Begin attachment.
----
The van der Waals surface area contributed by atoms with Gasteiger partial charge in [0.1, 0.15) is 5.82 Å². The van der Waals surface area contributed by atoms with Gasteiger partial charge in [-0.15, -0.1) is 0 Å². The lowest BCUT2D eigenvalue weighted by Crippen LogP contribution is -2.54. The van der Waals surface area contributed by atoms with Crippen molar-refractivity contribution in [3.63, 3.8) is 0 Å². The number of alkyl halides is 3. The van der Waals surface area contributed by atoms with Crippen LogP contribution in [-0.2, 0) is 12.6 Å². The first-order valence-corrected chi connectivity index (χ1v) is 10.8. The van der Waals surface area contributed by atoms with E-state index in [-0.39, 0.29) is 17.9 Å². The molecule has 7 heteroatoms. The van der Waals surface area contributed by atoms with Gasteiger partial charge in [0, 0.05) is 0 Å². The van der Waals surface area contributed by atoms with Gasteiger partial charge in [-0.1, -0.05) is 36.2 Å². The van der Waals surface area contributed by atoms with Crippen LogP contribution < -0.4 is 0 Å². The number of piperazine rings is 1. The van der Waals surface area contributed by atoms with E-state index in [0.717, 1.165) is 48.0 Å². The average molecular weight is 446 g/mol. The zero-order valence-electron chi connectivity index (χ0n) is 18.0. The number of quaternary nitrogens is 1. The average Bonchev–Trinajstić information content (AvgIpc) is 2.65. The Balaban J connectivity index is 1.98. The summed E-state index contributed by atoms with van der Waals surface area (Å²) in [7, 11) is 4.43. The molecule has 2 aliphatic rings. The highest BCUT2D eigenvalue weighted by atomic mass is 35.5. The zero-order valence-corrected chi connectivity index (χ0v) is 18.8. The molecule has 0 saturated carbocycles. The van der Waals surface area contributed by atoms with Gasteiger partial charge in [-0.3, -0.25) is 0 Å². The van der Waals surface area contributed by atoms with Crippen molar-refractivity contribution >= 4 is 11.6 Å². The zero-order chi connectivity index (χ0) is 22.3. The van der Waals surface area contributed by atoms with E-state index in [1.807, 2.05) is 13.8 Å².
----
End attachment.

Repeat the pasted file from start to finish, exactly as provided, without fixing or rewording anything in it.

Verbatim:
The van der Waals surface area contributed by atoms with Gasteiger partial charge in [0.1, 0.15) is 5.82 Å². The van der Waals surface area contributed by atoms with Gasteiger partial charge in [-0.15, -0.1) is 0 Å². The lowest BCUT2D eigenvalue weighted by Crippen LogP contribution is -2.54. The van der Waals surface area contributed by atoms with Crippen molar-refractivity contribution in [3.63, 3.8) is 0 Å². The number of alkyl halides is 3. The van der Waals surface area contributed by atoms with Crippen LogP contribution in [-0.2, 0) is 12.6 Å². The first-order valence-corrected chi connectivity index (χ1v) is 10.8. The van der Waals surface area contributed by atoms with E-state index in [-0.39, 0.29) is 17.9 Å². The molecule has 7 heteroatoms. The van der Waals surface area contributed by atoms with Gasteiger partial charge in [0, 0.05) is 0 Å². The van der Waals surface area contributed by atoms with Gasteiger partial charge in [-0.1, -0.05) is 36.2 Å². The van der Waals surface area contributed by atoms with Crippen LogP contribution < -0.4 is 0 Å². The number of piperazine rings is 1. The van der Waals surface area contributed by atoms with E-state index in [0.717, 1.165) is 48.0 Å². The average molecular weight is 446 g/mol. The zero-order valence-electron chi connectivity index (χ0n) is 18.0. The number of quaternary nitrogens is 1. The average Bonchev–Trinajstić information content (AvgIpc) is 2.65. The Balaban J connectivity index is 1.98. The summed E-state index contributed by atoms with van der Waals surface area (Å²) in [7, 11) is 4.43. The molecule has 2 aliphatic rings. The highest BCUT2D eigenvalue weighted by atomic mass is 35.5. The zero-order valence-corrected chi connectivity index (χ0v) is 18.8. The molecule has 0 saturated carbocycles. The van der Waals surface area contributed by atoms with Gasteiger partial charge in [-0.3, -0.25) is 0 Å². The van der Waals surface area contributed by atoms with Crippen molar-refractivity contribution >= 4 is 11.6 Å². The zero-order chi connectivity index (χ0) is 22.3. The van der Waals surface area contributed by atoms with E-state index in [1.807, 2.05) is 13.8 Å².